Over at InkfingerNiff & Sutter have started something called Blind Contour Friday. Several people are participating in it now…they have posted links there. This is my first attempt…I added color in Photoshop…that part wasn’t blind. I guess it’s my lame attempt to try to make my drawing better. I know, I know…blind contours are supposed to look bad, but I don’t like posting bad drawings.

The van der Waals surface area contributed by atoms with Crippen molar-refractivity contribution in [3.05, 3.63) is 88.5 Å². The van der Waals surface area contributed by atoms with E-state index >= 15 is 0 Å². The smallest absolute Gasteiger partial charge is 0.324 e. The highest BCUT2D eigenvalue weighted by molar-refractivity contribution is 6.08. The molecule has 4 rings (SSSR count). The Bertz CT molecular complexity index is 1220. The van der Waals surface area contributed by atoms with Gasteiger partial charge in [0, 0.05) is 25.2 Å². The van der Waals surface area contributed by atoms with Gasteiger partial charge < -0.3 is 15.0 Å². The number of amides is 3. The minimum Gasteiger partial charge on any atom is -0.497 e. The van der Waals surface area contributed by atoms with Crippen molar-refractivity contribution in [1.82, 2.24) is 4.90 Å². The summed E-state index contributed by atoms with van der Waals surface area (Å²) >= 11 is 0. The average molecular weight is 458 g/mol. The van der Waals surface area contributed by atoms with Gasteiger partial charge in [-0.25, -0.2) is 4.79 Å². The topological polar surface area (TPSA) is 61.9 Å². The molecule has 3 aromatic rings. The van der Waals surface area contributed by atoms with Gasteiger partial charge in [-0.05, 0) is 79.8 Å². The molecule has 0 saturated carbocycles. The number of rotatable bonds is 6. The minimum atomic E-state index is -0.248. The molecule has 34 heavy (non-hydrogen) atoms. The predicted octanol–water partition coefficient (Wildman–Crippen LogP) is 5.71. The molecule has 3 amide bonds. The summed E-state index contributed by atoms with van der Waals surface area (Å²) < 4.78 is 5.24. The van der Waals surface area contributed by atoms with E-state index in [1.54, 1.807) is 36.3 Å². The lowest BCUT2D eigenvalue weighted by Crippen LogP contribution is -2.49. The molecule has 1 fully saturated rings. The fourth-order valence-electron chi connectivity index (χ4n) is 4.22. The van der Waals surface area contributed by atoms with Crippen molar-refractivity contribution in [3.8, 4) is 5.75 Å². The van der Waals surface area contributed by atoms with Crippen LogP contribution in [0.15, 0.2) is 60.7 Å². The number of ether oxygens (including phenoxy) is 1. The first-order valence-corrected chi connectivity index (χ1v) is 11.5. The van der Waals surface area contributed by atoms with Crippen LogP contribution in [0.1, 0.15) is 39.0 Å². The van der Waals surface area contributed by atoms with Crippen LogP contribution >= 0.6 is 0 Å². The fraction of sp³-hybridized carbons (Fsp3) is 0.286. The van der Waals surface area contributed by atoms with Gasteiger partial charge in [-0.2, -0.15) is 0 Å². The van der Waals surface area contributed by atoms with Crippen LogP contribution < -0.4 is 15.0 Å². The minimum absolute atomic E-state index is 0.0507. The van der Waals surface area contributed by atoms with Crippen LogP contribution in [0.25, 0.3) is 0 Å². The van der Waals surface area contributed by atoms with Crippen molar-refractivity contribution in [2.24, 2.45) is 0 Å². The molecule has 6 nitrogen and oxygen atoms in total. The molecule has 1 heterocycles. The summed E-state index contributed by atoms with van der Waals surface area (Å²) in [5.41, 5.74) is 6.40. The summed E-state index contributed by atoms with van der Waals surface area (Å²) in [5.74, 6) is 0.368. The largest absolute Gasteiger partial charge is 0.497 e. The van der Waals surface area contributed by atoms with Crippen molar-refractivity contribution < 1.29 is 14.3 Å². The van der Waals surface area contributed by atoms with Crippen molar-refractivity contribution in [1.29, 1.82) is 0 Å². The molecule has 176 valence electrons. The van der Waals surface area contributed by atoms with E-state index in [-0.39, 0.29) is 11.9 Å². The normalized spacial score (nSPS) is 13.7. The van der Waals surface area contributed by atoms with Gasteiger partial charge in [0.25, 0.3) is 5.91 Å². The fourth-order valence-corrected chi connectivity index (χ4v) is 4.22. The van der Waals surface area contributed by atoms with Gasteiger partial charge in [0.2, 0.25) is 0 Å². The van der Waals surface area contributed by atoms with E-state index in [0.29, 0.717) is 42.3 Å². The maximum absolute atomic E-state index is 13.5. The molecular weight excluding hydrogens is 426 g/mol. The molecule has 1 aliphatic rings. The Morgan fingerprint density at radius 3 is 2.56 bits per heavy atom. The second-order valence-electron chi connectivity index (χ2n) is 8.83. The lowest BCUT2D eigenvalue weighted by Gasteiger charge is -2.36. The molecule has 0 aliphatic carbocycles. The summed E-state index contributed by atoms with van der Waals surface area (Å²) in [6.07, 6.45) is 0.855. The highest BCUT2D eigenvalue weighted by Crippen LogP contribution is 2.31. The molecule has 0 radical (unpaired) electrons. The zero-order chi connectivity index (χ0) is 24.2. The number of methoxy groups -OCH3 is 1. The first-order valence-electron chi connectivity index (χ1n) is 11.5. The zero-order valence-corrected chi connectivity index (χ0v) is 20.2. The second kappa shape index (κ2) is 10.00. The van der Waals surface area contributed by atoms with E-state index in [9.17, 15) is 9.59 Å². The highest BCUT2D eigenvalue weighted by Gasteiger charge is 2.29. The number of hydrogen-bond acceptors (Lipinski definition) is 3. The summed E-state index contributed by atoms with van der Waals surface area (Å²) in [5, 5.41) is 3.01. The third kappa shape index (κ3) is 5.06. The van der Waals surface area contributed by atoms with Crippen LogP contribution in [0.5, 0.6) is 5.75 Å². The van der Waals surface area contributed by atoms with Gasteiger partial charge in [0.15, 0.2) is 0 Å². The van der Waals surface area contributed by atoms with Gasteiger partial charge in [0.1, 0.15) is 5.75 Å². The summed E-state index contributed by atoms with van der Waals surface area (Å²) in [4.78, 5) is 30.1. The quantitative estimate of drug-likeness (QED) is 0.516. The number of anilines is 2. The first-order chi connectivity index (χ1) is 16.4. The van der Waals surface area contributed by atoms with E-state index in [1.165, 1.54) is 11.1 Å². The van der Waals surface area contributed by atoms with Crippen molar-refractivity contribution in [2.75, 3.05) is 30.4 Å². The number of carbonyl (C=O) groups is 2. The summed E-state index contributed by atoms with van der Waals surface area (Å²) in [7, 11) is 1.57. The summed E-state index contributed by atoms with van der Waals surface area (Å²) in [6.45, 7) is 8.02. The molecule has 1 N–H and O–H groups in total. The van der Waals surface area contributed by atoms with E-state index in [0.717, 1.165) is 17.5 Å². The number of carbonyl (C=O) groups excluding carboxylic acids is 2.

(UPDATED PICTURE…8-26-05) Sorry about the really bad scan of my painting. My paper is still stapled to the board…so it’s kind of hard to scan it and I would have taken a picture, but I think my husband has the camera and he is at a staff retreat…so I had to make due with this. I just thought you might like to see what I am doing to my sunflower painting. I decided it just didn’t have enough color…so after the sepia ink…I am using bright colors of colored pencils and I am getting some wonderful color combinations as well as creating a bit of texture for a rather boring painting. I still haven’t totally decided what to do with that background…but I am thinking some Van Goghy swirls and lines would liven it up a bit. What do you think? I also am considering adding more sunflowers over the blue wash I already have…which will be fine, I think, at making them look like they are farther away…and will help fill the space, making it look more like the forest of flowers that towered over me that day. So what do you think? I know I asked before…about what to do about my sunflower painting…but only one person really offered a suggestion. And thanks for that…but I really do value your opinions and if you have one I would so love to hear it. It is so nice to be able to get feedback on my drawings…and since I am really struggling with this I would really appreciate it.